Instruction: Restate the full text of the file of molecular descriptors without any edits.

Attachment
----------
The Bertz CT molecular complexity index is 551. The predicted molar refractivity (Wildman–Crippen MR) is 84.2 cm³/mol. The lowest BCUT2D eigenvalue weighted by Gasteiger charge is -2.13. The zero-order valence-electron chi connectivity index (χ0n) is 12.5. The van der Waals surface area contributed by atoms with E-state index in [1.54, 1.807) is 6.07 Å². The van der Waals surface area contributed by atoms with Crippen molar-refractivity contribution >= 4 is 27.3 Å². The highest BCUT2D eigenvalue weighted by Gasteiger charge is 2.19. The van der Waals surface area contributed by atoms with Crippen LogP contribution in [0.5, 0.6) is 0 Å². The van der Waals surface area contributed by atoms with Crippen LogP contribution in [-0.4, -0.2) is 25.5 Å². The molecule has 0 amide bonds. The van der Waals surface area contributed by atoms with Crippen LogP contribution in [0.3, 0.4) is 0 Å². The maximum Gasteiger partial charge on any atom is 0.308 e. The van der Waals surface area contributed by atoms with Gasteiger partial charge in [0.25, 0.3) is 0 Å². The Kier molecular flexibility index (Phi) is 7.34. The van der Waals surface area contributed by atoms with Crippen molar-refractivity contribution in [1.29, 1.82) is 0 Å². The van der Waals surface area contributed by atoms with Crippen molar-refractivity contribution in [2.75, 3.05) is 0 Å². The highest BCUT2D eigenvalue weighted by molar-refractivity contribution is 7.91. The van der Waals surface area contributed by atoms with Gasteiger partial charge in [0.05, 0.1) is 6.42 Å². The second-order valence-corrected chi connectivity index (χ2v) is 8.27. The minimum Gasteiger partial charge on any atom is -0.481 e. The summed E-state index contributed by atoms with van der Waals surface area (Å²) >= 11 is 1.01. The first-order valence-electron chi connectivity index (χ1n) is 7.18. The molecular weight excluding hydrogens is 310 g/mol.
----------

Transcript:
The Bertz CT molecular complexity index is 551. The predicted molar refractivity (Wildman–Crippen MR) is 84.2 cm³/mol. The lowest BCUT2D eigenvalue weighted by Gasteiger charge is -2.13. The zero-order valence-electron chi connectivity index (χ0n) is 12.5. The van der Waals surface area contributed by atoms with E-state index in [1.54, 1.807) is 6.07 Å². The van der Waals surface area contributed by atoms with Crippen molar-refractivity contribution >= 4 is 27.3 Å². The highest BCUT2D eigenvalue weighted by Gasteiger charge is 2.19. The van der Waals surface area contributed by atoms with Crippen LogP contribution in [0.5, 0.6) is 0 Å². The van der Waals surface area contributed by atoms with Crippen LogP contribution in [-0.4, -0.2) is 25.5 Å². The molecule has 0 amide bonds. The van der Waals surface area contributed by atoms with Crippen LogP contribution in [0.3, 0.4) is 0 Å². The maximum Gasteiger partial charge on any atom is 0.308 e. The van der Waals surface area contributed by atoms with Gasteiger partial charge in [0.25, 0.3) is 0 Å². The Kier molecular flexibility index (Phi) is 7.34. The van der Waals surface area contributed by atoms with Crippen molar-refractivity contribution in [1.29, 1.82) is 0 Å². The van der Waals surface area contributed by atoms with Crippen molar-refractivity contribution in [2.75, 3.05) is 0 Å². The highest BCUT2D eigenvalue weighted by molar-refractivity contribution is 7.91. The van der Waals surface area contributed by atoms with Gasteiger partial charge in [0.05, 0.1) is 6.42 Å². The second-order valence-corrected chi connectivity index (χ2v) is 8.27. The minimum Gasteiger partial charge on any atom is -0.481 e. The summed E-state index contributed by atoms with van der Waals surface area (Å²) >= 11 is 1.01. The first-order valence-electron chi connectivity index (χ1n) is 7.18. The molecular weight excluding hydrogens is 310 g/mol.